Those of us who are close observers of Grenadian politics are sensing that the 2022 general elections campaign is one with a difference.
Some analysts are focusing on the numbers and are arguing that the outcome of the 2022 general elections will be similar to 2013 and 2018. While I will not attempt to predict, the mood in the country resembles 2003 and 2008.
In 2008 what were the conditions that prevailed?
(1). Discontent with the NNP administration among several sectors: teachers, civil servants, police officers, civil society and sections of the media. In 2008 the NNP administration fell short in terms of its human relations and was unable to inspire trust among the majority of Grenadians.
(2). NNP’s focus on infrastructural development without sufficient attention paid to good governance and human and social development was a major critique.
(3). The country was very divided and one civil society activist referred to a ‘Politics of hate’ that had engulfed Grenada.
(4). The NNP was accused then of clientism that focused on satisfying the interests of individual party supporters without paying sufficient attention to public goods (such as health care and environmental sustainability) that can benefit the collective society.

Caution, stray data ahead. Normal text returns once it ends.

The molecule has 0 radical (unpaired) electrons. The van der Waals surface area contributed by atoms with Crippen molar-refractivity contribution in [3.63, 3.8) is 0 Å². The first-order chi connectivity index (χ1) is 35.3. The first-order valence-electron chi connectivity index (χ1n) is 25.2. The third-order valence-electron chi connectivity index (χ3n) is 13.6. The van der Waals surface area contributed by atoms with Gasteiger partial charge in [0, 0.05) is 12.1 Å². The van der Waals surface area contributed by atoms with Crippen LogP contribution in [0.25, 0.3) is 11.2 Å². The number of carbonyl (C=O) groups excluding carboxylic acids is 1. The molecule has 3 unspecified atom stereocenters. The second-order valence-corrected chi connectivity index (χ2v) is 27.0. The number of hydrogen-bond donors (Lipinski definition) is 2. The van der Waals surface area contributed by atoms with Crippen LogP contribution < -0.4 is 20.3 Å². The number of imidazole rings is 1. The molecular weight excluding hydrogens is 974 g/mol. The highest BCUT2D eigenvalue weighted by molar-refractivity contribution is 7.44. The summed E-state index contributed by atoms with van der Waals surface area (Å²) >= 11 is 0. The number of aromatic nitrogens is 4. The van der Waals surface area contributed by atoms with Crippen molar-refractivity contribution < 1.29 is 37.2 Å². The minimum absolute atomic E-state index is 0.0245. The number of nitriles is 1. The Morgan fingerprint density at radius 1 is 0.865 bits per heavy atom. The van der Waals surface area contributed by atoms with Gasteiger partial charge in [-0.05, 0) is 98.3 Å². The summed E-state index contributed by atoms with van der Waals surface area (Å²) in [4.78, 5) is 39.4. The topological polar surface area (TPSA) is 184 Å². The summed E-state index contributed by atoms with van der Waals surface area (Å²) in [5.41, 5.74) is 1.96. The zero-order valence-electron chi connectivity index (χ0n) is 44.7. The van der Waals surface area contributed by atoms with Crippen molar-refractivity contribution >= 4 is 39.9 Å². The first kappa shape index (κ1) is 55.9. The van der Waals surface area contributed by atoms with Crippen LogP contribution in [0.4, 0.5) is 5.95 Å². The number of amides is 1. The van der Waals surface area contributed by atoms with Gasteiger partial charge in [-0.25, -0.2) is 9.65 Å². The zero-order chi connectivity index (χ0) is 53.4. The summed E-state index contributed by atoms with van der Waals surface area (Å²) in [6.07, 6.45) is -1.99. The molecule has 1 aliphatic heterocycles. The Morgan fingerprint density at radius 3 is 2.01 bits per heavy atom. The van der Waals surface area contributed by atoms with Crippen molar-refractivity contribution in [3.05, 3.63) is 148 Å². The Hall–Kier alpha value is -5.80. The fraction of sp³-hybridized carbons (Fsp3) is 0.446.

In 2008 the NNP maintained its base, amassing 47.7% of the popular votes, similar to what it obtained in 2003. The NDC obtained 51% of the popular votes; a slight increase over the 45.3% it amassed in 2003. It can be assumed that in 2008 the NDC benefitted from independent voters.
Why was that so?
In 2003/2008 the NDC had infused new blood into its heart. This, coupled with NNP discontent, led to the 2008 victory for the NDC.
The conditions in 2022 are quite similar to 2008.
The questions are:
(1). How will new voters vote?
(2). Now that NNP “baby boomers” have grown up, to what extent will the grown children of NNP households maintain loyalty to the party?
(3). Will the approximately 20,000 registered voters who did not vote in 2018 cast their votes, and if they do, which party will they support and which constituencies would gain?
(4). To what extent will the Dickon Mitchell factor impact the outcome of the election? Will his Pro-Grenada transformational message, non-confrontational style, and inspirational leadership convince the independent voter to vote for the NDC? Will he be viewed by the majority of the electorate as representing a generational shift to take Grenada forward? Will independents view him as a breadth of fresh air to promote the healing and reconciliation for which Grenada longs?
(5). What will be the verdict on the incumbent? Will the majority endorse his legacy? Will the majority give him the “one for the road” he has requested? Will the majority reward him for being tried and tested with “safer hands” in these difficult moments or will the majority determine that his hands are tired and that he has run out of fresh ideas for new times?
Despite the outcome of the June 23rd general elections, this campaign has introduced a new kind of politics to Grenada. The Town Hall meetings have been refreshing. As Grenada approaches the 50th anniversary of independence, will a new kind of politics emerge for new times? Time will tell.
The Miracle Man